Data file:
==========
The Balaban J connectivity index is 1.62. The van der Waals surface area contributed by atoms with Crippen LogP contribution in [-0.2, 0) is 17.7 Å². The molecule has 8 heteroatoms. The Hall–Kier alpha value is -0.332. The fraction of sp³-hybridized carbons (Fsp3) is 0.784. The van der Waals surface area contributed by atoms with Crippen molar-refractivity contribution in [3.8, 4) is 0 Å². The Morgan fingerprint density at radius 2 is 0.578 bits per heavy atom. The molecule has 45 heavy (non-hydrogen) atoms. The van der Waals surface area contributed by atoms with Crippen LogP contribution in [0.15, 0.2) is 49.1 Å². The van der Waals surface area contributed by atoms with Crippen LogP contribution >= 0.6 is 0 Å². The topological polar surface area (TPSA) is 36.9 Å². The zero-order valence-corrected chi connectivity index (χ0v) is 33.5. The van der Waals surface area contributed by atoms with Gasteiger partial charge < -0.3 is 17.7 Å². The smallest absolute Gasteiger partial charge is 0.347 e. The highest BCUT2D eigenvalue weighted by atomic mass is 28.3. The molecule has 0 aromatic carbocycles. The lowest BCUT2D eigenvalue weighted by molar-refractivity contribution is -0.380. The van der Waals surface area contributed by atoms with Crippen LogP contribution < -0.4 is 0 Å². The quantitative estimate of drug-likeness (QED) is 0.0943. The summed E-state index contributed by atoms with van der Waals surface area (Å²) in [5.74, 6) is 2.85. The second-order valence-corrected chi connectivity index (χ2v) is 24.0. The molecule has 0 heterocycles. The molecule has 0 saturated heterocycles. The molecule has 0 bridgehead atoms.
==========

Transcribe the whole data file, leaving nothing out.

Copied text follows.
The Balaban J connectivity index is 1.62. The van der Waals surface area contributed by atoms with Crippen LogP contribution in [-0.2, 0) is 17.7 Å². The molecule has 8 heteroatoms. The Hall–Kier alpha value is -0.332. The fraction of sp³-hybridized carbons (Fsp3) is 0.784. The van der Waals surface area contributed by atoms with Crippen molar-refractivity contribution in [3.8, 4) is 0 Å². The Morgan fingerprint density at radius 2 is 0.578 bits per heavy atom. The molecule has 45 heavy (non-hydrogen) atoms. The van der Waals surface area contributed by atoms with Crippen LogP contribution in [0.15, 0.2) is 49.1 Å². The van der Waals surface area contributed by atoms with Crippen LogP contribution >= 0.6 is 0 Å². The topological polar surface area (TPSA) is 36.9 Å². The zero-order valence-corrected chi connectivity index (χ0v) is 33.5. The van der Waals surface area contributed by atoms with Gasteiger partial charge < -0.3 is 17.7 Å². The smallest absolute Gasteiger partial charge is 0.347 e. The highest BCUT2D eigenvalue weighted by atomic mass is 28.3. The molecule has 0 aromatic carbocycles. The lowest BCUT2D eigenvalue weighted by molar-refractivity contribution is -0.380. The van der Waals surface area contributed by atoms with Crippen LogP contribution < -0.4 is 0 Å². The quantitative estimate of drug-likeness (QED) is 0.0943. The summed E-state index contributed by atoms with van der Waals surface area (Å²) in [5.74, 6) is 2.85. The second-order valence-corrected chi connectivity index (χ2v) is 24.0. The molecule has 0 heterocycles. The molecule has 0 saturated heterocycles. The molecule has 0 bridgehead atoms.